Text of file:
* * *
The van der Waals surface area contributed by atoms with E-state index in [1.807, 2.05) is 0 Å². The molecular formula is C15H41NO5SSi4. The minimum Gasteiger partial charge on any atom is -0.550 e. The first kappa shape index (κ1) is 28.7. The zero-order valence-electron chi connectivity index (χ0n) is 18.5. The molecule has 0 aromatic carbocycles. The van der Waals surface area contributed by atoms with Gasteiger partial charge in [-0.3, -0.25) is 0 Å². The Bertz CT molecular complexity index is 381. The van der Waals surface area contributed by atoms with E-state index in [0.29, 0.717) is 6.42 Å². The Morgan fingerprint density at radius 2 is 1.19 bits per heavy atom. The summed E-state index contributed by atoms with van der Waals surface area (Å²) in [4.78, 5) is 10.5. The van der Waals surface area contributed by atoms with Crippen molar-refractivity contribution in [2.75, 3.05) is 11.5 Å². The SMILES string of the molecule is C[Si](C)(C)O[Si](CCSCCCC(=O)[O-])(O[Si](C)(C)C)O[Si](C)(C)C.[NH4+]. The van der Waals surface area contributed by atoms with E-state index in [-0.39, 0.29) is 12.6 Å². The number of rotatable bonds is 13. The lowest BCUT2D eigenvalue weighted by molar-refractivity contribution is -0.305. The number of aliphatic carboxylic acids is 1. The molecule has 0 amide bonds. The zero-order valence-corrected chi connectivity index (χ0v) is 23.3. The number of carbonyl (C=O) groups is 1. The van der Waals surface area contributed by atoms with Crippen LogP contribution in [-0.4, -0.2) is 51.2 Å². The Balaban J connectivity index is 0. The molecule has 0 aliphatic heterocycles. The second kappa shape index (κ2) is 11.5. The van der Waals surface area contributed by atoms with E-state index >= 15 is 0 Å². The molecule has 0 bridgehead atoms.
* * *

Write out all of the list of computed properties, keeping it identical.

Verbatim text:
The van der Waals surface area contributed by atoms with E-state index in [1.807, 2.05) is 0 Å². The molecular formula is C15H41NO5SSi4. The minimum Gasteiger partial charge on any atom is -0.550 e. The first kappa shape index (κ1) is 28.7. The zero-order valence-electron chi connectivity index (χ0n) is 18.5. The molecule has 0 aromatic carbocycles. The van der Waals surface area contributed by atoms with Gasteiger partial charge in [-0.3, -0.25) is 0 Å². The Bertz CT molecular complexity index is 381. The van der Waals surface area contributed by atoms with E-state index in [0.29, 0.717) is 6.42 Å². The Morgan fingerprint density at radius 2 is 1.19 bits per heavy atom. The summed E-state index contributed by atoms with van der Waals surface area (Å²) in [4.78, 5) is 10.5. The van der Waals surface area contributed by atoms with Crippen molar-refractivity contribution in [2.75, 3.05) is 11.5 Å². The SMILES string of the molecule is C[Si](C)(C)O[Si](CCSCCCC(=O)[O-])(O[Si](C)(C)C)O[Si](C)(C)C.[NH4+]. The van der Waals surface area contributed by atoms with E-state index in [-0.39, 0.29) is 12.6 Å². The number of rotatable bonds is 13. The lowest BCUT2D eigenvalue weighted by molar-refractivity contribution is -0.305. The number of aliphatic carboxylic acids is 1. The molecule has 0 amide bonds. The zero-order valence-corrected chi connectivity index (χ0v) is 23.3. The number of carbonyl (C=O) groups is 1. The van der Waals surface area contributed by atoms with Crippen LogP contribution in [-0.4, -0.2) is 51.2 Å². The Balaban J connectivity index is 0. The molecule has 0 aliphatic heterocycles. The second kappa shape index (κ2) is 11.5. The van der Waals surface area contributed by atoms with E-state index >= 15 is 0 Å². The molecule has 0 bridgehead atoms.